Flight MS913, Dubai to Cairo
THE LOYALTY SCHEME
EgyptAir is a member of the Star Alliance which includes Singapore Airlines and Air New Zealand.
Economy class, seat 21D
Three hours, 30 minutes, non-stop
The flight generates 0.319 tonnes of carbon emissions for one economy passenger, according to co2.myclimate.org. The airline states that updating its fleet with A220-300s and A320NEOs has enabled it to reduce fuel consumption by 20 per cent and subsequently lower its emissions.
The busy Dubai-Cairo route runs up to four times a day, going head-to-head with Dubai's flag carrier, Emirates.
At the time of writing, passengers must wear a mask, carry proof of vaccination and a negative PCR or RAT test. Of course, that may well change by the time you fly, but don't rely on Egyptair's rather information-light website to tell you that.
Dubai Airport is as busy as it's ever been, as the queues attest. Everyone's packing heavy, so every check-in requires elaborate negotiation of kilos. It's slow going; use the charm offensive if you're overweight in the baggage department.
The seat configuration is 3-3-3 and every one of them is full. The antimacassars (those cloths placed on the headrest to catch your hair oil and dandruff) prove to be a handy advertising zone. Today, they're promoting the upcoming Egypt Defence Expo, with pictures of tanks and helicopters in front of the Pyramids. On this aircraft, economy seats have a 31-inch (78cm) pitch and a generous (by industry standard) 18 inch (46cm) width. So loosen your seatbelt and tuck into the generous meals.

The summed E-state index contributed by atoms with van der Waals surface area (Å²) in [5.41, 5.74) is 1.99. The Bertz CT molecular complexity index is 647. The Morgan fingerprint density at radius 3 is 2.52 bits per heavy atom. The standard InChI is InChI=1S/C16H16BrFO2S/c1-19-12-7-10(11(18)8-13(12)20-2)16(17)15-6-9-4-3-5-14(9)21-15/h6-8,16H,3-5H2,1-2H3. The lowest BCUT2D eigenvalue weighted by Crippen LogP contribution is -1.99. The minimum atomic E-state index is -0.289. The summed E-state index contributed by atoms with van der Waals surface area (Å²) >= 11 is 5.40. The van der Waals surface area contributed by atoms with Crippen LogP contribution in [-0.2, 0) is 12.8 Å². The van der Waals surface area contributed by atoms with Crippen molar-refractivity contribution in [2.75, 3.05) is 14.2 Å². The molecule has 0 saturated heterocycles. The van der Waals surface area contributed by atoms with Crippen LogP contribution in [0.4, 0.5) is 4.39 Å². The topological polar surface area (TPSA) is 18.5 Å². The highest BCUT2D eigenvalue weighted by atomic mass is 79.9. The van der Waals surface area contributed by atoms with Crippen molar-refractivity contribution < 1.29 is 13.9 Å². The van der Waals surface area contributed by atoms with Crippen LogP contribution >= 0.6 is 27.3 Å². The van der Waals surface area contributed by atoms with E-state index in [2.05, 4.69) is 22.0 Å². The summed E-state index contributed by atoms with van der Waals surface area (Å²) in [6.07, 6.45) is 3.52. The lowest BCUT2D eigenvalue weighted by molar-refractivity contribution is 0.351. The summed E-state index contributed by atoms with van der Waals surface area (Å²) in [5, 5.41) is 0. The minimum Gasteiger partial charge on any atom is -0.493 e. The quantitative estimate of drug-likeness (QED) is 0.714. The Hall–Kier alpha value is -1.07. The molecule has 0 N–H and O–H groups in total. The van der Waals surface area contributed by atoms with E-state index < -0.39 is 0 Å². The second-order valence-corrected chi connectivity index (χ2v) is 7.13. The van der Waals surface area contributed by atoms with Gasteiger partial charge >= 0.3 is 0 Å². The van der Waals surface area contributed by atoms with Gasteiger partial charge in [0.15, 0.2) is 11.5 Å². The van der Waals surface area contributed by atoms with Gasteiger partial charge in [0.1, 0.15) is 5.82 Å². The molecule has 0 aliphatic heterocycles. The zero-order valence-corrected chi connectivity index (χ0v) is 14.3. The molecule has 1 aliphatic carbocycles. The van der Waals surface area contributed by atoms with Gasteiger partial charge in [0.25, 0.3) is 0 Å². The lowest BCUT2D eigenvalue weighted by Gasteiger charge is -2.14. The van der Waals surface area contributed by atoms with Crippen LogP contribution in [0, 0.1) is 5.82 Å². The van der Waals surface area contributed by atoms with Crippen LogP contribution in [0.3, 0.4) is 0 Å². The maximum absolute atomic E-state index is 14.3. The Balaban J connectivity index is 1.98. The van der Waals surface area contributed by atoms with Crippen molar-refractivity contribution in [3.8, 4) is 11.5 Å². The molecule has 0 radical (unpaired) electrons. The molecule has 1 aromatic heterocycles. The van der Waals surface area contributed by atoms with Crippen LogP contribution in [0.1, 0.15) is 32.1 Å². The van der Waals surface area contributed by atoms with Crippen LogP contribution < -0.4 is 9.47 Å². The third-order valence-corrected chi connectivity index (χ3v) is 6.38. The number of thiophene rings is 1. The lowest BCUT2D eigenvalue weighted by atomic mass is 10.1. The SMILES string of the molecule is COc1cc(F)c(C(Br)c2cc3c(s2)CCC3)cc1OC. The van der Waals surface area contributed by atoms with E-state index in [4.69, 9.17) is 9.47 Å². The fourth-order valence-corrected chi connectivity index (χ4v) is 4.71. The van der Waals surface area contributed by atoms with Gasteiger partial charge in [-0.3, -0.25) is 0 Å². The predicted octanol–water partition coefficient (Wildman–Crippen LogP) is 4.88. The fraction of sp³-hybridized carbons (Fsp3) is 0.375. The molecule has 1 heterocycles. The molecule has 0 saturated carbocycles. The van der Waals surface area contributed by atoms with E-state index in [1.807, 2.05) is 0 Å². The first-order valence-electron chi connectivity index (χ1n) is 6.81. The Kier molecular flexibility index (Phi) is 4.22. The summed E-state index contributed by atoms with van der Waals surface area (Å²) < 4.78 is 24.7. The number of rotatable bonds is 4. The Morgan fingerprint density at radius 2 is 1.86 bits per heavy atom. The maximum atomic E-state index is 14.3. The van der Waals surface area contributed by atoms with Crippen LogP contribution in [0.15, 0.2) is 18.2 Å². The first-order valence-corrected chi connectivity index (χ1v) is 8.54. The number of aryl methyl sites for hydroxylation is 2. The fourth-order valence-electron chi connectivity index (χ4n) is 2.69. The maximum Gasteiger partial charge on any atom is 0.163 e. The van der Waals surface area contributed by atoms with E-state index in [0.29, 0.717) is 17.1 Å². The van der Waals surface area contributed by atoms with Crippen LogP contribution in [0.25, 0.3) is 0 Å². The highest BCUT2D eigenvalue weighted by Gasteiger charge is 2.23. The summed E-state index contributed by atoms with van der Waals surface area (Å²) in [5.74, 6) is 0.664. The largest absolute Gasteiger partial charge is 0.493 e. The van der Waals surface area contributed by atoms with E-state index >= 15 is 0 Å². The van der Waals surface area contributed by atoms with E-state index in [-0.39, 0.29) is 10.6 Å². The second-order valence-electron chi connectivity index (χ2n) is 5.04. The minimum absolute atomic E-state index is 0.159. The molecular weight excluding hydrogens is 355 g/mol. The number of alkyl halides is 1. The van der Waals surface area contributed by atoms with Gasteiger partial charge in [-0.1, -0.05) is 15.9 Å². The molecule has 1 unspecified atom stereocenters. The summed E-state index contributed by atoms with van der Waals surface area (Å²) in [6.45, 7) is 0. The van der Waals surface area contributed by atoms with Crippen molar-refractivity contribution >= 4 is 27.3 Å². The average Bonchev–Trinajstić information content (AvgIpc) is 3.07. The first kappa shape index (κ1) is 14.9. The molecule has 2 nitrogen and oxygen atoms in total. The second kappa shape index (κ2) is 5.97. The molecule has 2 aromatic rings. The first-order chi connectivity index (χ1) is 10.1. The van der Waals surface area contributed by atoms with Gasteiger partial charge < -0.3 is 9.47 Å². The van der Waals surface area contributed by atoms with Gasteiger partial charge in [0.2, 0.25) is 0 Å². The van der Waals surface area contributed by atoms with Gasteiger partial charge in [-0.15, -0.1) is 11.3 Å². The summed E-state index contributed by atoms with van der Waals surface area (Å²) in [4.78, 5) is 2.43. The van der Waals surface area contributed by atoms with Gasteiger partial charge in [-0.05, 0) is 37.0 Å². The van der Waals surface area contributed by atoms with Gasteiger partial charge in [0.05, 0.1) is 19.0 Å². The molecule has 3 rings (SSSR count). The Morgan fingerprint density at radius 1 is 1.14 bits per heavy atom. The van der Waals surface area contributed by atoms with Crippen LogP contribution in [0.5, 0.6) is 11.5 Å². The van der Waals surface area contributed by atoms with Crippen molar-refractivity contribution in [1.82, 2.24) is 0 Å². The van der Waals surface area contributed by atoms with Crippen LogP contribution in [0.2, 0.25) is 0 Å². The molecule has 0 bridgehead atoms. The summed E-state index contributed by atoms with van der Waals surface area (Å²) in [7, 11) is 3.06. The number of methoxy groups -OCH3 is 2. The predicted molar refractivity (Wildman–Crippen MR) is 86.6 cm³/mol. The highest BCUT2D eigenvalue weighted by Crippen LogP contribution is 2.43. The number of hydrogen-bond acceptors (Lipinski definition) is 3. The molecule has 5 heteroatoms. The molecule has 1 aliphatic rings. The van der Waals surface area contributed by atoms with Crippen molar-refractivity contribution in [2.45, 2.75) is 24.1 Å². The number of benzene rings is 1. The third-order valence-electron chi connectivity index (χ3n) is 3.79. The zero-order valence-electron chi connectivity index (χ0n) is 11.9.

One piece of checked-in luggage up to 23kg and one piece of carry-on luggage. The weight limit for carry-on is unspecified on the ticket, which may explain why everyone's trying to stuff suitcases the size of King Tut's sarcophagus in the overhead luggage bins.
A worthy runner-up in the fight for best safety video, Egyptair's latest offering is inspired by the Pharaonic era – special mention for the guy whose cigarette gets shot with an arrow from a passing charioteer while smoking. (see it here on YouTube) There's a range of Hollywood movies, with a heavy dose of car chases and gun fights.
The staff are charming and patient, especially toward elderly complainants and small children. I only wish they'd stopped the man in the row in front of me from spritzing himself (and everyone in a two-metre radius) with cheap, throat-closing cologne every half-hour. If only he'd show some common courtesy and douse himself in expensive duty-free perfume like the rest of us.
You'll never starve on an Egyptair flight – despite a late-afternoon departure on this three-hour trip, we are served dinner. It arrives in a heartbreaking amount of plastic. Inside the blue box is chicken or beef, a chilled white roll, a slab of chocolate sponge, a salad of cucumber and olives, water, a container of mango juice and a triangle of La vache qui rit cheese beloved by Egyptians. The staff even fit in two rounds of tea and coffee on this alcohol-free flight.
ONE MORE THING
Egyptair's English-language website is a stultifying dinosaur designed – it would appear – to dull any of the joy of travel. And that's when it's working.
EgyptAir, which turns 90 this year, doesn't have the bling of its Gulf rivals, but is a worthy alternative that is often cheaper on this busy route to its home country. See egyptair.com
OUR RATING OUT OF FIVE
Belinda Jackson travelled at her own expense.